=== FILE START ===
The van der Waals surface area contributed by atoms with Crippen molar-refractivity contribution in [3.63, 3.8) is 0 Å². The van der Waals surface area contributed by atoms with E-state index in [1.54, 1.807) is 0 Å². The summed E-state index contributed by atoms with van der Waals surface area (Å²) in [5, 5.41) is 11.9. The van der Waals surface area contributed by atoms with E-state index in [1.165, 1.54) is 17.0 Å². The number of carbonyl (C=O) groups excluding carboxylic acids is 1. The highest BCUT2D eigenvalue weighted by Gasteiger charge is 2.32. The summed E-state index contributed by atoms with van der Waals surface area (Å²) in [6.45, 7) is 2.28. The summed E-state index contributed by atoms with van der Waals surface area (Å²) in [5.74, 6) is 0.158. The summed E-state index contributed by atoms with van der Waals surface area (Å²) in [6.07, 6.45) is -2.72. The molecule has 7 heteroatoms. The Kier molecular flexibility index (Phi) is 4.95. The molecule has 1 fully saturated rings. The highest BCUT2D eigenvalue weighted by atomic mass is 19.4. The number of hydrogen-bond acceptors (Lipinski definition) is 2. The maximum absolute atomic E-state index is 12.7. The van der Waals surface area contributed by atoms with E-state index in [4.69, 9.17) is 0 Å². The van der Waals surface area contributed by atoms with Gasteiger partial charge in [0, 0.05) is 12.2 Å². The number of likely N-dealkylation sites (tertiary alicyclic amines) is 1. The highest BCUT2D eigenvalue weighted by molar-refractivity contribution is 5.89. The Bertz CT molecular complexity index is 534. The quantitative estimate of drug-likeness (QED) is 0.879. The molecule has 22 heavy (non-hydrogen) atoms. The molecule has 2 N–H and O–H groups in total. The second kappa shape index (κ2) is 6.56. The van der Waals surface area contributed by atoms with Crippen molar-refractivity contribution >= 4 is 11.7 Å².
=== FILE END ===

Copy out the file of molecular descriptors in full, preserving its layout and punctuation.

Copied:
The van der Waals surface area contributed by atoms with Crippen molar-refractivity contribution in [3.63, 3.8) is 0 Å². The van der Waals surface area contributed by atoms with E-state index in [1.54, 1.807) is 0 Å². The summed E-state index contributed by atoms with van der Waals surface area (Å²) in [5, 5.41) is 11.9. The van der Waals surface area contributed by atoms with E-state index in [1.165, 1.54) is 17.0 Å². The number of carbonyl (C=O) groups excluding carboxylic acids is 1. The highest BCUT2D eigenvalue weighted by Gasteiger charge is 2.32. The summed E-state index contributed by atoms with van der Waals surface area (Å²) in [6.45, 7) is 2.28. The summed E-state index contributed by atoms with van der Waals surface area (Å²) in [5.74, 6) is 0.158. The summed E-state index contributed by atoms with van der Waals surface area (Å²) in [6.07, 6.45) is -2.72. The molecule has 7 heteroatoms. The Kier molecular flexibility index (Phi) is 4.95. The molecule has 1 fully saturated rings. The highest BCUT2D eigenvalue weighted by atomic mass is 19.4. The number of hydrogen-bond acceptors (Lipinski definition) is 2. The maximum absolute atomic E-state index is 12.7. The van der Waals surface area contributed by atoms with E-state index in [4.69, 9.17) is 0 Å². The van der Waals surface area contributed by atoms with Gasteiger partial charge in [0, 0.05) is 12.2 Å². The number of likely N-dealkylation sites (tertiary alicyclic amines) is 1. The highest BCUT2D eigenvalue weighted by molar-refractivity contribution is 5.89. The Bertz CT molecular complexity index is 534. The quantitative estimate of drug-likeness (QED) is 0.879. The molecule has 22 heavy (non-hydrogen) atoms. The molecule has 2 N–H and O–H groups in total. The second kappa shape index (κ2) is 6.56. The van der Waals surface area contributed by atoms with Crippen molar-refractivity contribution >= 4 is 11.7 Å².